Directed by Kenji Kamiyama
Well, it's another Ghost in the Shell. The world is a nice examination of a highly technological future where computers are interfaced directly into people's brains and there are advanced artificial intelligences and everything is networked. Previous GitS films have focused on a Cartesian skepticism on the nature of consciousness, perception and reality. This one was more of a thriller plot without the rather crude philosophising.
It was OK entertainment, but is basically another sequel in a franchise and doesn't really add anything new. At least the animation didn't suffer from the horribly ropey CGI from GitS: 2nd Gig.
Directed by György Pálfi
So many films concentrate on the internal world of the characters, this wonderfully grotesque black comedy looks at the physical reality of the human animal. Eating, excreting, sexual urges, viscera and flesh are examined in three equally bizarre stories about generations of men. In some ways it's comparable to Monty Python's Meaning of Life, but this is darker, cruder and at least as funny.
Directed by Laurent Tirard
A luxurious production that draws from the works of the 17th French playwright and presents them as biographical detail. It's a very witty comedy that mostly manages to mix drama and comedy closely, and when mixed with the rich settings of the 17th century bourgeoisie it makes for a pleasantly amusing period drame. It's not a particularly deep and the criticism leveled at Molière in the film can be made of the film, it does comedy far better than tragedy.
Amoung Adults (Entre adultes)
Directed by Stéphane Brizé
A fairly original structure of several short films linked by one of the two main characters continuing to the next, each film looks at the interaction between a man and a woman and alternates which goes on to the next film. It's a bleak look at relationships, with most of the films looking at the characters lying, bullying and cheating. I can't say anything really stood out, the structure left very little room for redemption or mitigation of many of the deeply unpleasant people, with the exception of the character that links the first and last segments.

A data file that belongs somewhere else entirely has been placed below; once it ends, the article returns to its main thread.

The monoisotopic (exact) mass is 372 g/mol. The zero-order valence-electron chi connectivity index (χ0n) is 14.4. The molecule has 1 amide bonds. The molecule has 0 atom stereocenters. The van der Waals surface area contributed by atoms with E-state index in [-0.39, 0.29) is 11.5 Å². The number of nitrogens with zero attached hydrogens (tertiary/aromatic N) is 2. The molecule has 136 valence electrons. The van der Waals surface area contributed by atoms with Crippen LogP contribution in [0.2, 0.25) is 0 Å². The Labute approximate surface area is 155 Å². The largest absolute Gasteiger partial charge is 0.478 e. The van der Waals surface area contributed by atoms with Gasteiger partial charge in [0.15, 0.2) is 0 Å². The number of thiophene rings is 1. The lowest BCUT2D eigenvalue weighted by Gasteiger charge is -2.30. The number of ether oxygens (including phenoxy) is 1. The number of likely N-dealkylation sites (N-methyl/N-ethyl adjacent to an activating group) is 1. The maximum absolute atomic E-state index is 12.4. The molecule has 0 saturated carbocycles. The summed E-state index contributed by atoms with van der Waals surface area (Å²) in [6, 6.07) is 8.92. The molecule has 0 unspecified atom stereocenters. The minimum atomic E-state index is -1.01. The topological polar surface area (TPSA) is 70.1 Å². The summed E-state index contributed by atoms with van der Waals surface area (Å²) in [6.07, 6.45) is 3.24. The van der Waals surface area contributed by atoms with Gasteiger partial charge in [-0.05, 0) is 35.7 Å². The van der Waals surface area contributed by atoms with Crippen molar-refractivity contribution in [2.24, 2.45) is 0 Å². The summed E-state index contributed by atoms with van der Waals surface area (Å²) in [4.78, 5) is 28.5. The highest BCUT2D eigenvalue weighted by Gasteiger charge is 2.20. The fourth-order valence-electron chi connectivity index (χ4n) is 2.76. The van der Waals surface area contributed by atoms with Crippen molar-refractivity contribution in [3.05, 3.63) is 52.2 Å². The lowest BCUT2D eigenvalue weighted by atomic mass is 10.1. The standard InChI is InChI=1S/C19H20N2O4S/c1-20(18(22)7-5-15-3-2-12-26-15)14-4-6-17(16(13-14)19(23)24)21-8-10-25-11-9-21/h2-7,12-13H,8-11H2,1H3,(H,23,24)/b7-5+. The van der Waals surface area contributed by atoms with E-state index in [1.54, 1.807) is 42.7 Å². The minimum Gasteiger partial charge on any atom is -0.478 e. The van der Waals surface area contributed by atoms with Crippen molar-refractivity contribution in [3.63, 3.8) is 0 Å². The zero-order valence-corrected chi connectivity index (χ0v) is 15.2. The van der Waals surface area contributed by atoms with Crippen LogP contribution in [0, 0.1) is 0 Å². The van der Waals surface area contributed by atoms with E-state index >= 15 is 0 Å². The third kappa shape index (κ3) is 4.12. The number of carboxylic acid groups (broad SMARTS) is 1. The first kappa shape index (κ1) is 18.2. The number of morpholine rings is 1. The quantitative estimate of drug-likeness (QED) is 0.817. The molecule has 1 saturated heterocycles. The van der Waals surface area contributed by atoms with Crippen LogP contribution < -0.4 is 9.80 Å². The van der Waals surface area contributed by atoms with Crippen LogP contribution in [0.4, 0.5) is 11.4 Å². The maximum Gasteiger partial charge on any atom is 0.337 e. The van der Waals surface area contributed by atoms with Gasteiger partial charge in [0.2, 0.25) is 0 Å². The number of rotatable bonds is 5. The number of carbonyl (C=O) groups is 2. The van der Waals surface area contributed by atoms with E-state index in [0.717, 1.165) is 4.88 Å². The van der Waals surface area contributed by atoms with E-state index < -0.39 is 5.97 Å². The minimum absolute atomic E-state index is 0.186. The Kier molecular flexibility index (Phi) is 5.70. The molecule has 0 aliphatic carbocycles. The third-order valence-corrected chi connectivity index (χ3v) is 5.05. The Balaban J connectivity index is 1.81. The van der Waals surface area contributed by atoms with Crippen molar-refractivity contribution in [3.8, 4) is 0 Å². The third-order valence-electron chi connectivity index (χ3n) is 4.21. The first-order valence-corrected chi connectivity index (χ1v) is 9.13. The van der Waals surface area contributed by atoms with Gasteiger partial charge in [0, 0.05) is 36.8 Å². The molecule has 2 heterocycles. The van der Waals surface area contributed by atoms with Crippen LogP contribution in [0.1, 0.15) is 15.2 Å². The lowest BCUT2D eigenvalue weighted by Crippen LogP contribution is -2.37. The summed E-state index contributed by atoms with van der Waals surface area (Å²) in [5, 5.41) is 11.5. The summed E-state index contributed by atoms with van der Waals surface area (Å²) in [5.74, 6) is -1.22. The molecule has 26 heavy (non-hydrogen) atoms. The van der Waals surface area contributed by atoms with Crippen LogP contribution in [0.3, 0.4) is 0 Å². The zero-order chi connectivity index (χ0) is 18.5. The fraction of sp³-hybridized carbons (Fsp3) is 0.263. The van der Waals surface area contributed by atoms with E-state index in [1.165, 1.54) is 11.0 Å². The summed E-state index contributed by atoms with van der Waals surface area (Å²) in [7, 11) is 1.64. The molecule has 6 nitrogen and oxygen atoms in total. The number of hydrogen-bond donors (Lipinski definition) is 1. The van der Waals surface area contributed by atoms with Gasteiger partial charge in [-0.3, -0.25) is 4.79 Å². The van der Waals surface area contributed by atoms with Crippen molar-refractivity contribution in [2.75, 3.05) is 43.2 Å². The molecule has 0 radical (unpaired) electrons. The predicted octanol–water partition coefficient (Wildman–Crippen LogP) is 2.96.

Directed by D.J. Caruso
Mostly a remake of Hitchcock's Rear Window, apparently just enough plot elements were changed to avoid litigation. A teen is traumatised by the death of his father in a car accident, and goes off the rails, cumulating in him being sentenced to house arrest for assault on his Spanish teacher. That's where the film really begins.
Most of the film is a mystery thriller, the last section becomes classic teen-slasher, and there's an overall wholesome air of coming-of-age redemption and reconciliation. I suspect the film will date incredibly rapidly with the very consciously contemporary references to technology and culture. Whether for simple product placement, or out of an attempt to make the protagonist real, his bedroom is filled with the latest from Apple and Sony and there's a prominent Xbox360.
As teen thrillers go, it's a very intelligent well made one, but if you see it, see it in the next year, I don't think its appeal will last.
Directed by Satoshi Kon
The synergism of anime, this film draws on elements from across the spectrum of Japanese animation; cybernetic futures, giant robots, tentacle monsters, living toys, magical transformation and so on. It manages this by the introduction of a piece of technology that opens up dreams to interference and breaks down the barriers between dreams and reality.
The story introduces no rules for the dream world, which lets the story go in whatever direction is needed but needs a shift in the viewer's perspective as the film gets less founded in near-future reality and more in a fantasy realm.
It really is a very good anime; great animation, great soundtrack and the blending of reality and fantasy that anime does so well.